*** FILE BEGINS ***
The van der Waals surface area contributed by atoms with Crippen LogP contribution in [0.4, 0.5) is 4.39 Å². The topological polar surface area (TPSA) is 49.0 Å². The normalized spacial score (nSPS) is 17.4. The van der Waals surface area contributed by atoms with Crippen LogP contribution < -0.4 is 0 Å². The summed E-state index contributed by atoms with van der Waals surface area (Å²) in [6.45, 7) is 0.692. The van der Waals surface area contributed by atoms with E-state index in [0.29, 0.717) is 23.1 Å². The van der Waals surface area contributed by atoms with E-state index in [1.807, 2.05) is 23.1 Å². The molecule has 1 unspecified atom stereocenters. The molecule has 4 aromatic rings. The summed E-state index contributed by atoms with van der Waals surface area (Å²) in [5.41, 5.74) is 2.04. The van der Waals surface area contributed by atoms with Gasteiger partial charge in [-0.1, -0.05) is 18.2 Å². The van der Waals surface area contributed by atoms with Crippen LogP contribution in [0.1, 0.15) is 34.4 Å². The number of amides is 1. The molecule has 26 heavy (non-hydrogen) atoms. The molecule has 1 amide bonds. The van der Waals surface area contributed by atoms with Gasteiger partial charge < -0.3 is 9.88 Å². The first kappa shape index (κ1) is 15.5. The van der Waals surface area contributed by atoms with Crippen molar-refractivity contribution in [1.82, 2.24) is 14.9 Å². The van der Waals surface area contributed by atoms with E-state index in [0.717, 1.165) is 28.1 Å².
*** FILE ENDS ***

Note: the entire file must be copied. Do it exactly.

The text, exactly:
The van der Waals surface area contributed by atoms with Crippen LogP contribution in [0.4, 0.5) is 4.39 Å². The topological polar surface area (TPSA) is 49.0 Å². The normalized spacial score (nSPS) is 17.4. The van der Waals surface area contributed by atoms with Crippen LogP contribution < -0.4 is 0 Å². The summed E-state index contributed by atoms with van der Waals surface area (Å²) in [6.45, 7) is 0.692. The van der Waals surface area contributed by atoms with E-state index in [0.29, 0.717) is 23.1 Å². The van der Waals surface area contributed by atoms with E-state index in [1.807, 2.05) is 23.1 Å². The molecule has 1 unspecified atom stereocenters. The molecule has 4 aromatic rings. The summed E-state index contributed by atoms with van der Waals surface area (Å²) in [5.41, 5.74) is 2.04. The van der Waals surface area contributed by atoms with Gasteiger partial charge in [-0.1, -0.05) is 18.2 Å². The van der Waals surface area contributed by atoms with Crippen LogP contribution in [0.1, 0.15) is 34.4 Å². The number of amides is 1. The molecule has 26 heavy (non-hydrogen) atoms. The molecule has 1 amide bonds. The van der Waals surface area contributed by atoms with Gasteiger partial charge < -0.3 is 9.88 Å². The first kappa shape index (κ1) is 15.5. The van der Waals surface area contributed by atoms with Crippen molar-refractivity contribution in [1.82, 2.24) is 14.9 Å². The van der Waals surface area contributed by atoms with E-state index in [0.717, 1.165) is 28.1 Å².